Besides, working in industry means you must be a lot more active. When I was still doing my PhD, even when I did not raise my voice, I still received support from my colleagues and my advisors with my research. However, once started to work in industry, I have to swim on my own a lot more. If there is something I need in order to do my job well, I must actively seek out and look for help from my colleagues or managers. You cannot stay in one place and hope that others will notice and come help you if there is a problem. Especially as ASML is growing very fast and innovating constantly, in order to keep up with the pace, you need to keep yourself always on the go as well.
How was it at the beginning to be a woman in STEM, and has it changed as you progressed in your career?
Ever since my bachelor’s study, there have always been more male than female in the field. Being the only woman in the group or in the meeting is no longer a strange thing to me. However, I am very fortunate to always be in a supportive environment, from universities to my current company. People respect my opinions and recognize my work regardless of my gender. In such environments, when you are confident with your knowledge and attitude, gender is not a problem at all. I think it’s a very important factor that helps me grow in my career and be where I am today.
Apart from your impressive achievements in academia and industry, we know you also engage in several community activities. Could you tell us about them?
At ASML, I’m the coordinator of the Vietnamese group. The group’s purpose is to connect all the Vietnamese people working in the Netherlands. Before the pandemic, sometimes we would catch up offline in the campus; but it is harder now with all of us working from home. Hence, I created the group online so we can occasionally e-meet and support each other if needed, either at work or in life. There, we also help people who want to move to a different position in the company, or outsiders who want to apply for ASML. Even though ASML is very large, the number of Vietnamese working here is still rather small. I hope with the group, we could introduce the company to a broader community of Vietnamese.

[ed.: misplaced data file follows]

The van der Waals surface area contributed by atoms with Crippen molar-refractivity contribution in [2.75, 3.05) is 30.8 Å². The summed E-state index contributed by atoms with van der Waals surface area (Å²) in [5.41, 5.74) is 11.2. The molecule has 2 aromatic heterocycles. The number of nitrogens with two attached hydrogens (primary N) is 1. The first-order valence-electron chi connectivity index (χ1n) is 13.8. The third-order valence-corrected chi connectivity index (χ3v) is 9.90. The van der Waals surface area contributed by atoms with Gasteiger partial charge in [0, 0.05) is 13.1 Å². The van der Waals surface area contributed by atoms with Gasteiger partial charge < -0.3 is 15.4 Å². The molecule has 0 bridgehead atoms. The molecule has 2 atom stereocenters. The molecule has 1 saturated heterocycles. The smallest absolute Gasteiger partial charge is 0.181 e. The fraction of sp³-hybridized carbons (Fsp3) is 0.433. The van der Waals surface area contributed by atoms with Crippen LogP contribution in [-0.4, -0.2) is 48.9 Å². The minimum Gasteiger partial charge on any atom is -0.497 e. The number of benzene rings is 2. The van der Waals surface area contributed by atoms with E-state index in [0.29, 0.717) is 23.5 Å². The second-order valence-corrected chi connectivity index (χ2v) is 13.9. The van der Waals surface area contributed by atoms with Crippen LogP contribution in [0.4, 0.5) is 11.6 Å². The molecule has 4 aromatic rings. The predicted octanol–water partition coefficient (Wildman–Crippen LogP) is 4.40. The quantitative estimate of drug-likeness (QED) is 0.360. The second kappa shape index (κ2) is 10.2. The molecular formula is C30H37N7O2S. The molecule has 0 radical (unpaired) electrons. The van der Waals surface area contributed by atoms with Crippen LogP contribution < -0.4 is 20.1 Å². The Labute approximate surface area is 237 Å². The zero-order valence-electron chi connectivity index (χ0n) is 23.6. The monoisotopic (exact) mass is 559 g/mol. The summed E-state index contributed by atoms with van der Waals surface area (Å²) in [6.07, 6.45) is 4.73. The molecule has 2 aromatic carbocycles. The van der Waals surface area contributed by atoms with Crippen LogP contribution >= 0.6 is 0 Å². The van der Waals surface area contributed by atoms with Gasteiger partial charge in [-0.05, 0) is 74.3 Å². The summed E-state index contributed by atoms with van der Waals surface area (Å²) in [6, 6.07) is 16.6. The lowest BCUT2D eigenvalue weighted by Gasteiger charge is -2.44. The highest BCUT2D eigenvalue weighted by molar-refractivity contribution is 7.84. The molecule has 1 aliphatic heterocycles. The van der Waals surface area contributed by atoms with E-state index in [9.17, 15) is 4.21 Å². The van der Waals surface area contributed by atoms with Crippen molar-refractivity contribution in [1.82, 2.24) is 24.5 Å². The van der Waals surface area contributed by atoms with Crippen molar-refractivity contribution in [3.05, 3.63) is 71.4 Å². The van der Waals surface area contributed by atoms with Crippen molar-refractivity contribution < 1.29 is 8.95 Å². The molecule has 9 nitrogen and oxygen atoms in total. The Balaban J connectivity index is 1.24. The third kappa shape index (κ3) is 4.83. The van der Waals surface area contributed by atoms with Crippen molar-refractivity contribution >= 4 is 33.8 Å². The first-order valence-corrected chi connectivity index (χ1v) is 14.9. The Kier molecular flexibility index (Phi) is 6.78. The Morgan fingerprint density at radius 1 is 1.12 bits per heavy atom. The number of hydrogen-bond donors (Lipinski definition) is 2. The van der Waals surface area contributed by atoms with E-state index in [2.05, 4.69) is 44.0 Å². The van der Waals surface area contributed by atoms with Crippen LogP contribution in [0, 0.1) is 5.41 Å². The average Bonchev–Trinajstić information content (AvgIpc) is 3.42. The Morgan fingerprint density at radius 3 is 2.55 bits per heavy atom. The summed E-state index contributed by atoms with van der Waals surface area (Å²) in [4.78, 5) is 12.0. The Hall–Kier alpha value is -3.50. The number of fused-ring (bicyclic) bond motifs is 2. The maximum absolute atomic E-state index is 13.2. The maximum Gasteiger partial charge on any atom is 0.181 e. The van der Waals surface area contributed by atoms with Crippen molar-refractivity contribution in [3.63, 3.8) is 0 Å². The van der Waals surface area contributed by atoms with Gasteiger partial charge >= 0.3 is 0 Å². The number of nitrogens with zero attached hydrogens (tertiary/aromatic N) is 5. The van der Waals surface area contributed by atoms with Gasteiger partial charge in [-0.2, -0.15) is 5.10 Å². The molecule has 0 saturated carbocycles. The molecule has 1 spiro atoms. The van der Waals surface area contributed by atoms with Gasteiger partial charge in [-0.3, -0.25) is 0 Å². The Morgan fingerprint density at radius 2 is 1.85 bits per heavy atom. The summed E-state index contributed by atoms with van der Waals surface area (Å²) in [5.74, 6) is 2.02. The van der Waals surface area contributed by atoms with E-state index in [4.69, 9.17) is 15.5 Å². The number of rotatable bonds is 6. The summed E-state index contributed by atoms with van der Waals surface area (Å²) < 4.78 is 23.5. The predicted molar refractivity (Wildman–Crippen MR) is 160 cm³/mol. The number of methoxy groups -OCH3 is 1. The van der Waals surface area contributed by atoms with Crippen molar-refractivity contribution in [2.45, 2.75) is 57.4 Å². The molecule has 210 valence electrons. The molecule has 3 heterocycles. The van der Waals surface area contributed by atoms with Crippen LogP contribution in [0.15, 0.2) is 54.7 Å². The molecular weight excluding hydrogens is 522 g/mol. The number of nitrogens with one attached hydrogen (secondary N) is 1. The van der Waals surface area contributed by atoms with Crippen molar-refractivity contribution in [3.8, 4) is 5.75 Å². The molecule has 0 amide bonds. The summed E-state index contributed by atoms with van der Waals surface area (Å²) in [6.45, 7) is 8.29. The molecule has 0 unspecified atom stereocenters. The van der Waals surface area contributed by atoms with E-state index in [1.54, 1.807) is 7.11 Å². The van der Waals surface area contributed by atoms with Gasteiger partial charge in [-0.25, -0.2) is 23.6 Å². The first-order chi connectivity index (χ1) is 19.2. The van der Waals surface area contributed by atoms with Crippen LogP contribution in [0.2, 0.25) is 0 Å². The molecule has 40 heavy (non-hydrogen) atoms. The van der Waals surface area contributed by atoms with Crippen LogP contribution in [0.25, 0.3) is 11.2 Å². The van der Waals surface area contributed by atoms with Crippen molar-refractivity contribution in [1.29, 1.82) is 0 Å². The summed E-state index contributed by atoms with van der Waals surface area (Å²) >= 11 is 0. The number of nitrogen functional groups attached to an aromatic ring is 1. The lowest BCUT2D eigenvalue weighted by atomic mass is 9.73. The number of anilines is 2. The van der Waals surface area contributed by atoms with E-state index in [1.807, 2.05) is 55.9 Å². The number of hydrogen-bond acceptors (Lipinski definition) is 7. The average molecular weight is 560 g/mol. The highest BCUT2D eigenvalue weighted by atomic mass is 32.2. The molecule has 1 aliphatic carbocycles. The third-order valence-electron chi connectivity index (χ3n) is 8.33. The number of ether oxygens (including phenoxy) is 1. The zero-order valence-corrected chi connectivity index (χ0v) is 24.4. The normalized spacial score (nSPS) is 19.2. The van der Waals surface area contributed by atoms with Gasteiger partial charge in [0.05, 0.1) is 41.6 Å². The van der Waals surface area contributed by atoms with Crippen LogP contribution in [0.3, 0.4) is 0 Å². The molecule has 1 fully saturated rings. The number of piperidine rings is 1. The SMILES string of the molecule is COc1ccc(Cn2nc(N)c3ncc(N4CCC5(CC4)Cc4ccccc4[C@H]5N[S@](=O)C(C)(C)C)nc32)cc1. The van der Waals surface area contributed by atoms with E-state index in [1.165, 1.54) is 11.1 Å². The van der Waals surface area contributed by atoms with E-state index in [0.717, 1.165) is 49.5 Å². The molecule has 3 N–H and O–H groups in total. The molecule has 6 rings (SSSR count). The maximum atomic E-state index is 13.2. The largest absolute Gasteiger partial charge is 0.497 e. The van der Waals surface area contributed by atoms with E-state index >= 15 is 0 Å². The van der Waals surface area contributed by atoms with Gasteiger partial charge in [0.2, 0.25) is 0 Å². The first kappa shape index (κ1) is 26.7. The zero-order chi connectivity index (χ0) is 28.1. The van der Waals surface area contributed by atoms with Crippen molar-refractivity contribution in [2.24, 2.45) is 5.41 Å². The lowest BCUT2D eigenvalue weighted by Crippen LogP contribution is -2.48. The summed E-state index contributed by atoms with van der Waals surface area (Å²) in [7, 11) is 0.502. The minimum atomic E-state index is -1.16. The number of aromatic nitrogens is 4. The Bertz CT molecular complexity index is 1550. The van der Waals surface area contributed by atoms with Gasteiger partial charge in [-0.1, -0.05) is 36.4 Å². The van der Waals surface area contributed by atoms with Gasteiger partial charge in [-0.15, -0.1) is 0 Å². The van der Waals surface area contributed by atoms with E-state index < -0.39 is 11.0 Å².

At the same time, I’m also engaging in some other volunteering works. This always has been something I wanted to do, but before I couldn’t find time to make it work. Working from home has given me time to live more slowly, and this topic came back to my mind. I knew it had to start somewhere, and it didn’t have to be big action.
In ASML, there is a program that financially supports volunteering projects in countries where ASML has an office. However, my company does not have one in Vietnam. Still, I wanted to try to make a proposal and ask for funding for the Vietnamese programs, because I know there are still lots of lives that need support in our country. Fortunately, ASML approved my proposal for Teach for Vietnam with funding from 2021 to 2024. This is a non-profit organization that aims to provide a more equal and sustainable education system for all children of all backgrounds in Vietnam.